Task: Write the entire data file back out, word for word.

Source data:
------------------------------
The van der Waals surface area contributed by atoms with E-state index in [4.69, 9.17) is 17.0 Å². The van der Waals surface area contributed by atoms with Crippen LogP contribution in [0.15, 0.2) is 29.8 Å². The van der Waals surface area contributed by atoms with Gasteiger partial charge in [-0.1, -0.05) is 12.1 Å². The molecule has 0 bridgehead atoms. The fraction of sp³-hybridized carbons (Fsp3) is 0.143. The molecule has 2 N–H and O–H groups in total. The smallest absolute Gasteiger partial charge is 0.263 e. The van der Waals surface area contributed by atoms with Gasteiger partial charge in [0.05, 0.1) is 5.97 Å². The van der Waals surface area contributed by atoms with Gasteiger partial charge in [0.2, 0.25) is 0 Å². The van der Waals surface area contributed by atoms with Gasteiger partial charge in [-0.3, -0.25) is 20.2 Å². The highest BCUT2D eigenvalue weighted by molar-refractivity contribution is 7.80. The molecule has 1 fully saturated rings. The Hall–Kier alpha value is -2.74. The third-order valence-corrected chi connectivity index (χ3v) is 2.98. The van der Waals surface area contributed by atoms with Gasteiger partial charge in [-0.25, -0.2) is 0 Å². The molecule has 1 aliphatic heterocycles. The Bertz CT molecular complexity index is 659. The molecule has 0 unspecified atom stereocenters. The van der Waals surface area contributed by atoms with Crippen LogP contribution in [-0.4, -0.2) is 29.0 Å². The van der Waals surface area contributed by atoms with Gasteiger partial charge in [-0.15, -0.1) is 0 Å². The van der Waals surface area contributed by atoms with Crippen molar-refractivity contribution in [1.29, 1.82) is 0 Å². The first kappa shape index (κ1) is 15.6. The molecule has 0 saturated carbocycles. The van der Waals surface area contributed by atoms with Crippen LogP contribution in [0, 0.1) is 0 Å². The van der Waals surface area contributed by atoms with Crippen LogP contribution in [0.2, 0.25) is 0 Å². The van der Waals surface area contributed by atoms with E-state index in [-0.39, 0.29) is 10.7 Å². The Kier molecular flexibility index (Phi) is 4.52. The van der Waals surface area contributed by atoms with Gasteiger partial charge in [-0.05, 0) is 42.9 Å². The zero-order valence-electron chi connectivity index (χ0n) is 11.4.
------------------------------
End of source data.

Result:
The van der Waals surface area contributed by atoms with E-state index in [4.69, 9.17) is 17.0 Å². The van der Waals surface area contributed by atoms with Crippen LogP contribution in [0.15, 0.2) is 29.8 Å². The van der Waals surface area contributed by atoms with Gasteiger partial charge in [-0.1, -0.05) is 12.1 Å². The molecule has 0 bridgehead atoms. The fraction of sp³-hybridized carbons (Fsp3) is 0.143. The molecule has 2 N–H and O–H groups in total. The smallest absolute Gasteiger partial charge is 0.263 e. The van der Waals surface area contributed by atoms with Gasteiger partial charge in [0.05, 0.1) is 5.97 Å². The van der Waals surface area contributed by atoms with Gasteiger partial charge in [0.2, 0.25) is 0 Å². The van der Waals surface area contributed by atoms with Gasteiger partial charge in [-0.3, -0.25) is 20.2 Å². The highest BCUT2D eigenvalue weighted by molar-refractivity contribution is 7.80. The molecule has 1 fully saturated rings. The Hall–Kier alpha value is -2.74. The third-order valence-corrected chi connectivity index (χ3v) is 2.98. The van der Waals surface area contributed by atoms with Gasteiger partial charge in [-0.25, -0.2) is 0 Å². The molecule has 1 aliphatic heterocycles. The Bertz CT molecular complexity index is 659. The molecule has 0 unspecified atom stereocenters. The van der Waals surface area contributed by atoms with Crippen LogP contribution in [-0.4, -0.2) is 29.0 Å². The van der Waals surface area contributed by atoms with Gasteiger partial charge in [-0.15, -0.1) is 0 Å². The van der Waals surface area contributed by atoms with Crippen molar-refractivity contribution in [1.29, 1.82) is 0 Å². The first kappa shape index (κ1) is 15.6. The molecule has 0 saturated carbocycles. The van der Waals surface area contributed by atoms with Crippen LogP contribution in [0, 0.1) is 0 Å². The van der Waals surface area contributed by atoms with Crippen LogP contribution in [0.2, 0.25) is 0 Å². The van der Waals surface area contributed by atoms with E-state index in [-0.39, 0.29) is 10.7 Å². The Kier molecular flexibility index (Phi) is 4.52. The van der Waals surface area contributed by atoms with Gasteiger partial charge in [-0.05, 0) is 42.9 Å². The zero-order valence-electron chi connectivity index (χ0n) is 11.4.